Option one is to imagine that people have been seduced by electronic media — lulled by television, the internet, Twitter, video games, and more into a state in which they are pathologically unable to focus and, by extension, incapable of following a book-length narrative from beginning to end.
Option two is to recognize the numerous “environmental” factors that make it extremely difficult for people to find sustained time for book reading in their everyday lives. Hence the examples from my earlier post, of leaf blowers, crying babies, etc.
Since the first option "places all of the responsibility for not reading squarely on people’s shoulders and opens them (us?) up to moral condemnation," Striphas goes for option two, which assumes that "people do indeed want to read but that specific aspects of their everyday lives simply get in the way."
I don't know that it requires we believe a mass audience has been "seduced" by media into a state of pathological inattention to text in order to explain why books seem less appealing to this audience . The visual and electronic alternatives Striphas names offer a choice to their "consumers," who duly consume them instead of books because, I have to conclude, they prefer them over books as a way of passing the time. Acknowledging this does not open up such people to "moral condemnation" but simply recognizes that a) for a majority of people, reading, especially of fiction, is merely a way of passing time and that b) for most of these people, tv, movies, and text-messaging are preferred over "book-length narratives" among the time-passing alternatives. It is the way of the world, and no amount of chapter shearing is going to bring this mass audience to books except, indeed, for the occasional puerile potboiler such as The Da Vinci Code.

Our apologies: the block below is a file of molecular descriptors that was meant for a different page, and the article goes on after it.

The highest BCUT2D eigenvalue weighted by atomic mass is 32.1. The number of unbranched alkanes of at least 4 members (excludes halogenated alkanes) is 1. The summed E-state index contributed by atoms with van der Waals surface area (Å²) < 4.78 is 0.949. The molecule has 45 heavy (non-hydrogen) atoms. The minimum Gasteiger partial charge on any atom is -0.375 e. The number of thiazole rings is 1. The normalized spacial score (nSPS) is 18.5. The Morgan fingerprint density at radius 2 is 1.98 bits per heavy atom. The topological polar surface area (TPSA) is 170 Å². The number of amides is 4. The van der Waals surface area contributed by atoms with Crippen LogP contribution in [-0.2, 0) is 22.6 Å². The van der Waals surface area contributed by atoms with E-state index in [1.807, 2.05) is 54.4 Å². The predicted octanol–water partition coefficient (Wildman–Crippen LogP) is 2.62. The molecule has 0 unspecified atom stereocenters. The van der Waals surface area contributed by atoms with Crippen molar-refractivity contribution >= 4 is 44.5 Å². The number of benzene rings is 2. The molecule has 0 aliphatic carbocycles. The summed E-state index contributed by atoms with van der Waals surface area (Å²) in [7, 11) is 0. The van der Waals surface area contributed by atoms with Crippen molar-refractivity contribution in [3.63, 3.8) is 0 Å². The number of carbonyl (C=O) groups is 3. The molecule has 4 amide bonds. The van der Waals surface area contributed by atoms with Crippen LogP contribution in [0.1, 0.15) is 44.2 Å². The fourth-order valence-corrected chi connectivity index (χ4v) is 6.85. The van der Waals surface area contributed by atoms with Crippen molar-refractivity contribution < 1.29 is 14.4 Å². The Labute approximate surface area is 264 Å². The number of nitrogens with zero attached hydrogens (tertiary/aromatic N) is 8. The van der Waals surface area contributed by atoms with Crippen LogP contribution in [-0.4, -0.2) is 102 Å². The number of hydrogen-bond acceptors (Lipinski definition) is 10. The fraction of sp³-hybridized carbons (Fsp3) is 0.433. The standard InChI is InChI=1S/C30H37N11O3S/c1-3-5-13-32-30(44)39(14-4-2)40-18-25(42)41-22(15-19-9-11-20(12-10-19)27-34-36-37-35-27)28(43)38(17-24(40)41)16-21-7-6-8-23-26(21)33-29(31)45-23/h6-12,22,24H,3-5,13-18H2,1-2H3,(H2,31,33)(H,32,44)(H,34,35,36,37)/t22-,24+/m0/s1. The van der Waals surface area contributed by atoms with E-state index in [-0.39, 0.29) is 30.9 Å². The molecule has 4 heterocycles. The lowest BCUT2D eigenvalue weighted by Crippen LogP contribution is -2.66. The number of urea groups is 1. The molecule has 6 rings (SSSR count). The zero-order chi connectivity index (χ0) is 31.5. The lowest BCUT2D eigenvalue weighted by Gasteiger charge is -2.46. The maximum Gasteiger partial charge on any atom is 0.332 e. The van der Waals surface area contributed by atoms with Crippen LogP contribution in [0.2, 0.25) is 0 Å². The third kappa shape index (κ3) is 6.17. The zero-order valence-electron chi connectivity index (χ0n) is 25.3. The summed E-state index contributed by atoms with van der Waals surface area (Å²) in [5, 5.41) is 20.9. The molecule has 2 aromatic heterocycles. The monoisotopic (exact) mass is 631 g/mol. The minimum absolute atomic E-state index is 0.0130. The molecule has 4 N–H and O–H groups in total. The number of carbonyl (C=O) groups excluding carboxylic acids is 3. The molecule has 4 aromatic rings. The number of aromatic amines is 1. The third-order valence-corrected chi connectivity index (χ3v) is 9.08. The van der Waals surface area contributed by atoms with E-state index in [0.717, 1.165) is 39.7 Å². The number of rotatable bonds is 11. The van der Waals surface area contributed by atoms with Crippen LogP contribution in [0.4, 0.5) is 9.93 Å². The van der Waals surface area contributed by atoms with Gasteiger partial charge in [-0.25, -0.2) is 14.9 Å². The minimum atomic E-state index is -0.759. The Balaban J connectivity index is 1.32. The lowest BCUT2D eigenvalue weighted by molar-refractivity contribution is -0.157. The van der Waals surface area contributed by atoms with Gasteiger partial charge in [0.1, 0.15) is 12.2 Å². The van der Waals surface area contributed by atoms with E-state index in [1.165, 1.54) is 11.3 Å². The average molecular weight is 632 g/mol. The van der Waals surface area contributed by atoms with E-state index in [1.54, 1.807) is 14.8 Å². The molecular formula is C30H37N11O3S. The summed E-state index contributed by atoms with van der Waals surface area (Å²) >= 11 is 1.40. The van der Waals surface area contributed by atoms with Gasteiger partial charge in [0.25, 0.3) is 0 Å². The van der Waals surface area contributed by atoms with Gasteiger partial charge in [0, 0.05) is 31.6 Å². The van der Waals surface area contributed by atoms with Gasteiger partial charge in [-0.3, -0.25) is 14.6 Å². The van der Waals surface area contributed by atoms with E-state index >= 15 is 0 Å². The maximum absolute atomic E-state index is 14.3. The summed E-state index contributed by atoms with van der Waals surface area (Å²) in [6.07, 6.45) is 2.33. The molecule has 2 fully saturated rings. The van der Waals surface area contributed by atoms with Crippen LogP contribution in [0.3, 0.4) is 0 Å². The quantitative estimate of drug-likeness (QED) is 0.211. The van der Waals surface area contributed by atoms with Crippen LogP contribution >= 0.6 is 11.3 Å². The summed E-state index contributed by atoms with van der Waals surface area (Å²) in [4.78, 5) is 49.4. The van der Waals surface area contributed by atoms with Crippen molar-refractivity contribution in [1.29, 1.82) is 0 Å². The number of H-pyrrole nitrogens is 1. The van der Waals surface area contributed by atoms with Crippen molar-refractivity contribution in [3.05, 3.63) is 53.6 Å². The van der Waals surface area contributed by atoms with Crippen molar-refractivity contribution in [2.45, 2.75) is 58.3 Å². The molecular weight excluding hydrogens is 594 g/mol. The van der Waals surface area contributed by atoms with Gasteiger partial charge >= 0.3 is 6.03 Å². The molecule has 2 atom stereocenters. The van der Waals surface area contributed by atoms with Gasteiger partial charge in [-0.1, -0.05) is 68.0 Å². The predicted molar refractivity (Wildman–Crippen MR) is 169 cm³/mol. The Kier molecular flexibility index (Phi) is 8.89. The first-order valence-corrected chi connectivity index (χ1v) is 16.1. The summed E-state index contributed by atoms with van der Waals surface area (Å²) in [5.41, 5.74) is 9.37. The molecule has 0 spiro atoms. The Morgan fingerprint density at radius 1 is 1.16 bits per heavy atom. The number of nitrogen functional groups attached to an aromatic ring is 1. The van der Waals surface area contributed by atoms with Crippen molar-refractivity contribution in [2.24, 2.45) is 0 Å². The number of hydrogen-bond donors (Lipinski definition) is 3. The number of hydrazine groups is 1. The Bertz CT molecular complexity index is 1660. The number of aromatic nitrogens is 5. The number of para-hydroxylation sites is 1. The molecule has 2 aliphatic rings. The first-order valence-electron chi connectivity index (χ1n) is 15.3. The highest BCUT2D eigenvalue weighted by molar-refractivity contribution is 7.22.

The assumption behind arguments such as the one Striphas makes is that reading is per se preferable to these other choices, no matter what kind of book might be read, and I can't agree that it is. In fact, if I were to advise someone whether it would be more rewarding to watch, say, Monk, or to read The Da Vinci Code, or its current equivalent on the Best Seller list, I would unhesitantingly say the former. Books that provide a complex experience well beyond what can be offered up on tv surely are more worth the time expended on them, but such books can't be chopped up into more easily digestible portions without undermining their very purpose. Readers have to take them as they are or leave them alone. Manufacturing other "books" so that they more closely resemble every other entertainment device accomplishes nothing for real reading, and won't work, anyway. Who needs books as a simulacrum of a tv show when you've got the real thing available?
Of course, the whole effort to bring books into the "contexts within which people live" might not be about encouraging reading at all, or at least not primarily. It might be about the effort to save book publishing as "a bona fide capitalist enterprise."